Atrial Fibrillation: What Women Need to Know
Heart rhythm disorders affect more than 2 million Americans. The most common of these disorders is atrial fibrillation (AFib) — and it may affect women differently than men.
What's Good for Diabetes May Be Good for the Heart
For those with type 2 diabetes, keeping blood sugar levels under control can seem like walking a tightrope. But that delicate balancing act may benefit more than just blood sugar.
6 Ways to Save Your Heart Health
Pumping iron to stay strong may keep your heart pumping, too. Healthy lifestyle practices may prevent the majority of heart attacks in younger women.
Who Is Protected From Obesity Problems?
Obesity and metabolic problems may not always go hand-in-hand. Some obese people may not develop the metabolic changes that are often tied to obesity.
Diet May Trump Glycemic Index
Lowering your risk for health problems like diabetes and heart disease through diet may be simpler than once thought. Patients may need to simply focus on eating healthy, natural foods in general, rather than worrying about how healthy foods affect factors like blood sugar.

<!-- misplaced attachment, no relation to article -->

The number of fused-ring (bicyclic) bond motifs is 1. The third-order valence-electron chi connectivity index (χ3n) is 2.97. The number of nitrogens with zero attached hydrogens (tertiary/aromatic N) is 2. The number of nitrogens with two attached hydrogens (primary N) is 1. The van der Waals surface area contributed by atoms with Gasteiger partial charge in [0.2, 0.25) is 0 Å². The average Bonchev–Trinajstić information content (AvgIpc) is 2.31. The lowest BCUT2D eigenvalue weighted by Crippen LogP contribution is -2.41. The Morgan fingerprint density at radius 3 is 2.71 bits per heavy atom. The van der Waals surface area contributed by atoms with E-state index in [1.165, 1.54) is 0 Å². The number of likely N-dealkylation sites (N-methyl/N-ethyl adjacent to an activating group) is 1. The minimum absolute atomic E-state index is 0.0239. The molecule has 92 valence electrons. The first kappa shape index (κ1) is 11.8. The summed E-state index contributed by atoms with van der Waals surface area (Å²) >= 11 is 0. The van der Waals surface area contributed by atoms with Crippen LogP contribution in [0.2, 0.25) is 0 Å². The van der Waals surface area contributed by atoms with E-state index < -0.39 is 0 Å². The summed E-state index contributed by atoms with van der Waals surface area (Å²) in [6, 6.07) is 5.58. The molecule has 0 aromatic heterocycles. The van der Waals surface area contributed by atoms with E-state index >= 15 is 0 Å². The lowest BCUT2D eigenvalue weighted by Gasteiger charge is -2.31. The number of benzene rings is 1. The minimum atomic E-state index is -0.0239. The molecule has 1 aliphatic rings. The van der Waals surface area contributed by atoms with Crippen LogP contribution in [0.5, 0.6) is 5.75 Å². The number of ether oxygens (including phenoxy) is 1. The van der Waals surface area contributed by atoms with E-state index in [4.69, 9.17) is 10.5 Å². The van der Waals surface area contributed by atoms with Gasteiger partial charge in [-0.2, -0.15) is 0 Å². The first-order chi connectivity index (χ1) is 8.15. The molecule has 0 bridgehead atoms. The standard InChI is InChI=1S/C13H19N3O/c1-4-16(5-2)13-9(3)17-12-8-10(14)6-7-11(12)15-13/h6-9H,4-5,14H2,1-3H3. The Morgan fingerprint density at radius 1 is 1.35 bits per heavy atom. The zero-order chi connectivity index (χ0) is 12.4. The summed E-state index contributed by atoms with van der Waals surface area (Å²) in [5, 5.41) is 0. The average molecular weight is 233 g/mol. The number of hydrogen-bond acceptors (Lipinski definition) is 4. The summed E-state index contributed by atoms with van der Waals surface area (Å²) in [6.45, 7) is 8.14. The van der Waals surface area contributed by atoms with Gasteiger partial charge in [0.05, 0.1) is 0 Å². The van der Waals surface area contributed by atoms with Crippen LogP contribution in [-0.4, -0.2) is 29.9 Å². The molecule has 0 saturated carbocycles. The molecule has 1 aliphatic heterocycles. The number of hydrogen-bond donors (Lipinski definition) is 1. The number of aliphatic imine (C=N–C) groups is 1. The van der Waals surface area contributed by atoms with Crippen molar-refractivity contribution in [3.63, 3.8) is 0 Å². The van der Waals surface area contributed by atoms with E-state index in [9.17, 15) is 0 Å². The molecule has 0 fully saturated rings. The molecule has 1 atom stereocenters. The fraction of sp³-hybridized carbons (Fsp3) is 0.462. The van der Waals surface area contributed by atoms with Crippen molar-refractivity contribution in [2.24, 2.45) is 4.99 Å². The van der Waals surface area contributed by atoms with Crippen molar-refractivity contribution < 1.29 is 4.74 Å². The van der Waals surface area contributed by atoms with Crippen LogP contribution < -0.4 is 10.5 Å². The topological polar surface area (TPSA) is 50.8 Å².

Diabetes May Affect Young and Old Differently
Diabetes affects millions in the US. But new research suggests that it may affect patients in different ways.
Rx Could Cut Diabetes Complications
A first-of-its-kind study examined the potential relationship between taking statins, prescription medicines that treat high cholesterol, and diabetes complications like vision loss and kidney damage.
Rx May Ease Heart Trouble for Patients With Diabetes
Fenofibrate may help lower blood fat in those with unhealthy cholesterol levels. While the medicine has been shown to help men with diabetes, it may also improve heart health in women.
Debate Over Cholesterol Guidelines for Diabetes Patients
Last year, new guidelines on treating high cholesterol placed a focus on overall risk instead of specific cholesterol levels. Those recommendations set off a debate in the medical community. The controversy rages on.
Blood Sugar Measure May Not Predict Heart Disease
High blood sugar readings have been tied to a greater risk for heart disease. While these blood sugar readings may signal risk of pre-diabetes or diabetes, they may not be a sign that heart disease waits ahead.